• Ingår i: International Archives of Allergy and Immunology. - 1018-2438 .- 1423-0097. ; 158:2, s. 175-183
  • Tidskriftsartikel (refereegranskat)abstract
    • Background: The prevalence rates of smoking in subjects with asthma have frequently been reported as similar to those in the general population; however, available data are not up-to-date. There is only limited and somewhat conflicting information on the long-term effects of smoking on health outcomes among population-based cohorts of subjects with asthma. We aimed to investigate changes in smoking habits and their effects on forced expiratory volume in 1 s (FEV(1)) in subjects with asthma in comparison with the rest of the population, focusing on the healthy smoker effect. Methods: We studied 9,092 subjects without asthma and 1,045 with asthma at baseline who participated in both the European Community Respiratory Health Survey I (20-44 years old in 1991-1993) and II (1999-2002). Results: At follow-up, smoking was significantly less frequent among subjects with asthma than in the rest of the population (26 vs. 31%; p < 0.001). Subjects with asthma who were already ex-smokers at the beginning of the follow-up in the 1990s had the highest mean asthma score (number of reported asthma-like symptoms, range 0-5), probably as a result of the healthy smoker effect (2.80 vs. 2.44 in never smokers, 2.19 in quitters and 2.24 in smokers; p < 0.001). The influence of smoking on FEV(1) decline did not depend on asthma status. Smokers had the highest proportion of subjects with chronic cough/phlegm (p < 0.01). Conclusion: One out of 4 subjects with asthma continues smoking and reports significantly more chronic cough and phlegm than never smokers and ex-smokers. This stresses the importance of smoking cessation in all patients with asthma, even in those with less severe asthma.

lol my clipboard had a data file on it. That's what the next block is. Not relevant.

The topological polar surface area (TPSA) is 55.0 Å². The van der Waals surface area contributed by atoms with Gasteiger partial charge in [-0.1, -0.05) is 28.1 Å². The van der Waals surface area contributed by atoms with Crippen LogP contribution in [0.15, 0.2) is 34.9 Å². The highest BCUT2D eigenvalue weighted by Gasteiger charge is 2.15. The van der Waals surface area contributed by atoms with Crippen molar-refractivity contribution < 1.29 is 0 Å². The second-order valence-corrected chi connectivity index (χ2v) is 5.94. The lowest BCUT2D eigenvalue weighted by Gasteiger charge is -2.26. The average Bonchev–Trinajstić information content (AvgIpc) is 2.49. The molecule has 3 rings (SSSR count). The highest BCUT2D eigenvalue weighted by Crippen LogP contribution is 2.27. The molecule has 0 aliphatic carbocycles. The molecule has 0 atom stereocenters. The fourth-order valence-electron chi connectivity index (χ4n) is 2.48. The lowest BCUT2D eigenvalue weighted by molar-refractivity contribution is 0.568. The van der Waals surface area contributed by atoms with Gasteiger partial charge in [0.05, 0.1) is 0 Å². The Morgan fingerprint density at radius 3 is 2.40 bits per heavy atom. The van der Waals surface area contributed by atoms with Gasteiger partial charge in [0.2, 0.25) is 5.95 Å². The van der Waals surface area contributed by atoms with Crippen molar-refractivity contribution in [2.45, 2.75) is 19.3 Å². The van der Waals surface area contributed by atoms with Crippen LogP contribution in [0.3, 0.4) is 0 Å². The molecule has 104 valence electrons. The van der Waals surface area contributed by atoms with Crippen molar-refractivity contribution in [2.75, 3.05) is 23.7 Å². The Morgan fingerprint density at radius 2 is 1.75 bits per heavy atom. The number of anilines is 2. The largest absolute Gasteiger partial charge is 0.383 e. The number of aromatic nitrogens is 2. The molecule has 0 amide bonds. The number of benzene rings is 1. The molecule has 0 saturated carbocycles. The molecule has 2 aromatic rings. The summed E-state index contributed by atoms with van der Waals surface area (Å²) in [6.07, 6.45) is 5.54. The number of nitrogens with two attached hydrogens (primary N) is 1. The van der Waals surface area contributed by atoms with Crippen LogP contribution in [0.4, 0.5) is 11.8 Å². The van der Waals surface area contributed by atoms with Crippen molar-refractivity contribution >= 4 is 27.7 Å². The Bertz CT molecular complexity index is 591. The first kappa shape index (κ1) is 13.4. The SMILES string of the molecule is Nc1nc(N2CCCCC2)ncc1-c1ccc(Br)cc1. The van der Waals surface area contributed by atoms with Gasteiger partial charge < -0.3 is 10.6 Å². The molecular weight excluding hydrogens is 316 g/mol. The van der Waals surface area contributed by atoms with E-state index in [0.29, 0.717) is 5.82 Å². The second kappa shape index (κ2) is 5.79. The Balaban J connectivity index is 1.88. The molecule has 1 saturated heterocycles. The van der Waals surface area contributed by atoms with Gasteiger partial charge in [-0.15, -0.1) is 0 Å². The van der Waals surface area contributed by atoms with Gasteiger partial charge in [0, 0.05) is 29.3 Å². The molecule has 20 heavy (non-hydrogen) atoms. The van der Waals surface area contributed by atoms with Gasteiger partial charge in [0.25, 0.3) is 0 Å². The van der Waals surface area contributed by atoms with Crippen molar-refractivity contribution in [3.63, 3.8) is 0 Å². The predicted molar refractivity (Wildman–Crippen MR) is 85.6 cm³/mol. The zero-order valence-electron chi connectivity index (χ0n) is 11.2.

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10.
  • Cerveri, Isa, et al. (författare)
  • Underestimation of airflow obstruction among young adults using FEV1/FVC<70% as a fixed cut-off : a longitudinal evaluation of clinical and functional outcomes
  • 2008
  • Ingår i: Thorax. - 0040-6376 .- 1468-3296. ; 63:12, s. 1040-1045
  • Tidskriftsartikel (refereegranskat)abstract
    • Background: Early detection of airflow obstruction is particularly important among young adults because they are more likely to benefit from intervention. Using the forced expiratory volume in 1 s (FEV1) to forced vital capacity (FVC) (FEV1/FVC) <70% fixed ratio, airflow obstruction may be underdiagnosed. The lower limit of normal (LLN), which is statistically defined by the lower fifth percentile of a reference population, is physiologically appropriate but it still needs a clinical validation.Methods: To evaluate the characteristics and longitudinal outcomes of subjects misidentified as normal by the fixed ratio with respect to the LLN, 6249 participants (aged 20-44 years) in the European Community Respiratory Health Survey were examined and divided into three groups (absence of airflow obstruction by the LLN and the fixed ratio; presence of airflow obstruction only by the LLN; presence of airflow obstruction by the two criteria) for 1991-1993. LLN equations were obtained from normal non-smoking participants. A set of clinical and functional outcomes was evaluated in 1999-2002.Results: The misidentified subjects were 318 (5.1%); only 45.6% of the subjects with airflow obstruction by the LLN were also identified by the fixed cut-off. At baseline, FEV1 (107%, 97%, 85%) progressively decreased and bronchial hyperresponsiveness (slope 7.84, 6.32, 5.57) progressively increased across the three groups. During follow-up, misidentified subjects had a significantly higher risk of developing chronic obstructive pulmonary disease and a significantly higher use of health resources (medicines, emergency department visits/hospital admissions) because of breathing problems than subjects without airflow obstruction (p<0.001).Conclusions: Our findings show the importance of using statistically derived spirometric criteria to identify airflow obstruction.